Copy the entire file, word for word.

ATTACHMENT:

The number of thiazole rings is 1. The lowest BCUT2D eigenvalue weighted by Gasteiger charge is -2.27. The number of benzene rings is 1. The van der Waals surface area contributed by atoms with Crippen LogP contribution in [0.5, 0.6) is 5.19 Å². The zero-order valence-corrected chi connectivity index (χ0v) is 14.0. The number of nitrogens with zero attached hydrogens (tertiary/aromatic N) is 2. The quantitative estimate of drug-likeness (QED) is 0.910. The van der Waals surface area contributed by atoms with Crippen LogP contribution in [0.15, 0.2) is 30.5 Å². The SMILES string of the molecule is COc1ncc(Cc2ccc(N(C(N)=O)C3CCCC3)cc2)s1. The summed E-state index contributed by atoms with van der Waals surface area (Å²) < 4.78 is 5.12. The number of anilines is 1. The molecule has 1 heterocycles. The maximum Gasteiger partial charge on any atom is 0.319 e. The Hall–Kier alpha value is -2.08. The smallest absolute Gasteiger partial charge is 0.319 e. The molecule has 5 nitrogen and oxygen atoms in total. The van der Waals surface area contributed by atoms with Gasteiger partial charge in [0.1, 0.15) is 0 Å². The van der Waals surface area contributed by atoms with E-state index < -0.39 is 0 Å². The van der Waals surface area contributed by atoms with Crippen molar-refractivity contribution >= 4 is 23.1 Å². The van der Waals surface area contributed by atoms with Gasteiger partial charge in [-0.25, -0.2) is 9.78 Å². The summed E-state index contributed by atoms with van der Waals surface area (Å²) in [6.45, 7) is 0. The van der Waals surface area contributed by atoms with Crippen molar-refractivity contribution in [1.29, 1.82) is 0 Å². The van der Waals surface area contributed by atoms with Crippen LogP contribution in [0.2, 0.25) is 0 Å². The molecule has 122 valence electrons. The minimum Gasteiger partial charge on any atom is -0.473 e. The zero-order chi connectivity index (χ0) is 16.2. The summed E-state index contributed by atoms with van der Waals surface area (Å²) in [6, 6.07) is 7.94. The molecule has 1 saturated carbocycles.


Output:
The number of thiazole rings is 1. The lowest BCUT2D eigenvalue weighted by Gasteiger charge is -2.27. The number of benzene rings is 1. The van der Waals surface area contributed by atoms with Crippen LogP contribution in [0.5, 0.6) is 5.19 Å². The zero-order valence-corrected chi connectivity index (χ0v) is 14.0. The number of nitrogens with zero attached hydrogens (tertiary/aromatic N) is 2. The quantitative estimate of drug-likeness (QED) is 0.910. The van der Waals surface area contributed by atoms with Crippen LogP contribution in [0.15, 0.2) is 30.5 Å². The SMILES string of the molecule is COc1ncc(Cc2ccc(N(C(N)=O)C3CCCC3)cc2)s1. The summed E-state index contributed by atoms with van der Waals surface area (Å²) < 4.78 is 5.12. The number of anilines is 1. The molecule has 1 heterocycles. The maximum Gasteiger partial charge on any atom is 0.319 e. The Hall–Kier alpha value is -2.08. The smallest absolute Gasteiger partial charge is 0.319 e. The molecule has 5 nitrogen and oxygen atoms in total. The van der Waals surface area contributed by atoms with Gasteiger partial charge in [0.1, 0.15) is 0 Å². The van der Waals surface area contributed by atoms with E-state index < -0.39 is 0 Å². The van der Waals surface area contributed by atoms with Crippen molar-refractivity contribution >= 4 is 23.1 Å². The van der Waals surface area contributed by atoms with Gasteiger partial charge in [-0.25, -0.2) is 9.78 Å². The summed E-state index contributed by atoms with van der Waals surface area (Å²) in [6.45, 7) is 0. The van der Waals surface area contributed by atoms with Crippen molar-refractivity contribution in [1.29, 1.82) is 0 Å². The van der Waals surface area contributed by atoms with Crippen LogP contribution in [0.2, 0.25) is 0 Å². The molecule has 122 valence electrons. The minimum Gasteiger partial charge on any atom is -0.473 e. The zero-order chi connectivity index (χ0) is 16.2. The summed E-state index contributed by atoms with van der Waals surface area (Å²) in [6, 6.07) is 7.94. The molecule has 1 saturated carbocycles.